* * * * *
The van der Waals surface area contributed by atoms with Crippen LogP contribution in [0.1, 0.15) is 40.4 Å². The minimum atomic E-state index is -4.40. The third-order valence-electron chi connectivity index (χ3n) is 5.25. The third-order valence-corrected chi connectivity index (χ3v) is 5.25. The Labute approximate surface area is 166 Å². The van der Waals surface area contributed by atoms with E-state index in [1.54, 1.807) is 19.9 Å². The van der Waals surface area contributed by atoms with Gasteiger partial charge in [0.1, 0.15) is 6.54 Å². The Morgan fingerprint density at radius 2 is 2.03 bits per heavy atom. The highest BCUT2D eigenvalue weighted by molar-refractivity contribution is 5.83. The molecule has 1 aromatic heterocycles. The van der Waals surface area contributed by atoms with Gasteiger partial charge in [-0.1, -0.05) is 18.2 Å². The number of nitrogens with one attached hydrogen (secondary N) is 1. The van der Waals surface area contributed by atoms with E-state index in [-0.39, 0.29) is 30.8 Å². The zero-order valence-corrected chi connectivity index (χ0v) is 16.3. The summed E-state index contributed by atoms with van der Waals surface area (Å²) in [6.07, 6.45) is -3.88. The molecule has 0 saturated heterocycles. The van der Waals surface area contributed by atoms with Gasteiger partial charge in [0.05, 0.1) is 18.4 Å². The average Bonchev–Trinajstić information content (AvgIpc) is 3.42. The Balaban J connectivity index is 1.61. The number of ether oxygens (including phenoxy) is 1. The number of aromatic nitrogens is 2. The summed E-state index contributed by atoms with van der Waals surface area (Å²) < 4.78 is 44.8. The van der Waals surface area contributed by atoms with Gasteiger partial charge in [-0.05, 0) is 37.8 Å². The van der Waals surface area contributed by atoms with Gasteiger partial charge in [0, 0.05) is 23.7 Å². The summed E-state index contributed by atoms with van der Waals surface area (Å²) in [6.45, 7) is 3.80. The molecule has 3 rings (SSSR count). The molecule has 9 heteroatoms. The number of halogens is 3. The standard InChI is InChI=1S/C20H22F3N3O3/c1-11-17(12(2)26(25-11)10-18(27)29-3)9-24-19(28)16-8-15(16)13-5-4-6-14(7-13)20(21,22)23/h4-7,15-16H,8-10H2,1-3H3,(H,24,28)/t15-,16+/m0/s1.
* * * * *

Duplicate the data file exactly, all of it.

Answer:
The van der Waals surface area contributed by atoms with Crippen LogP contribution in [0.1, 0.15) is 40.4 Å². The minimum atomic E-state index is -4.40. The third-order valence-electron chi connectivity index (χ3n) is 5.25. The third-order valence-corrected chi connectivity index (χ3v) is 5.25. The Labute approximate surface area is 166 Å². The van der Waals surface area contributed by atoms with E-state index in [1.54, 1.807) is 19.9 Å². The van der Waals surface area contributed by atoms with Gasteiger partial charge in [0.1, 0.15) is 6.54 Å². The Morgan fingerprint density at radius 2 is 2.03 bits per heavy atom. The highest BCUT2D eigenvalue weighted by molar-refractivity contribution is 5.83. The molecule has 1 aromatic heterocycles. The van der Waals surface area contributed by atoms with Gasteiger partial charge in [-0.1, -0.05) is 18.2 Å². The number of nitrogens with one attached hydrogen (secondary N) is 1. The van der Waals surface area contributed by atoms with E-state index in [-0.39, 0.29) is 30.8 Å². The zero-order valence-corrected chi connectivity index (χ0v) is 16.3. The summed E-state index contributed by atoms with van der Waals surface area (Å²) in [6.07, 6.45) is -3.88. The molecule has 0 saturated heterocycles. The van der Waals surface area contributed by atoms with Gasteiger partial charge in [0.05, 0.1) is 18.4 Å². The average Bonchev–Trinajstić information content (AvgIpc) is 3.42. The Balaban J connectivity index is 1.61. The number of ether oxygens (including phenoxy) is 1. The number of aromatic nitrogens is 2. The summed E-state index contributed by atoms with van der Waals surface area (Å²) < 4.78 is 44.8. The van der Waals surface area contributed by atoms with Gasteiger partial charge in [-0.05, 0) is 37.8 Å². The van der Waals surface area contributed by atoms with Gasteiger partial charge in [0, 0.05) is 23.7 Å². The summed E-state index contributed by atoms with van der Waals surface area (Å²) in [6.45, 7) is 3.80. The molecule has 3 rings (SSSR count). The molecule has 9 heteroatoms. The number of halogens is 3. The standard InChI is InChI=1S/C20H22F3N3O3/c1-11-17(12(2)26(25-11)10-18(27)29-3)9-24-19(28)16-8-15(16)13-5-4-6-14(7-13)20(21,22)23/h4-7,15-16H,8-10H2,1-3H3,(H,24,28)/t15-,16+/m0/s1.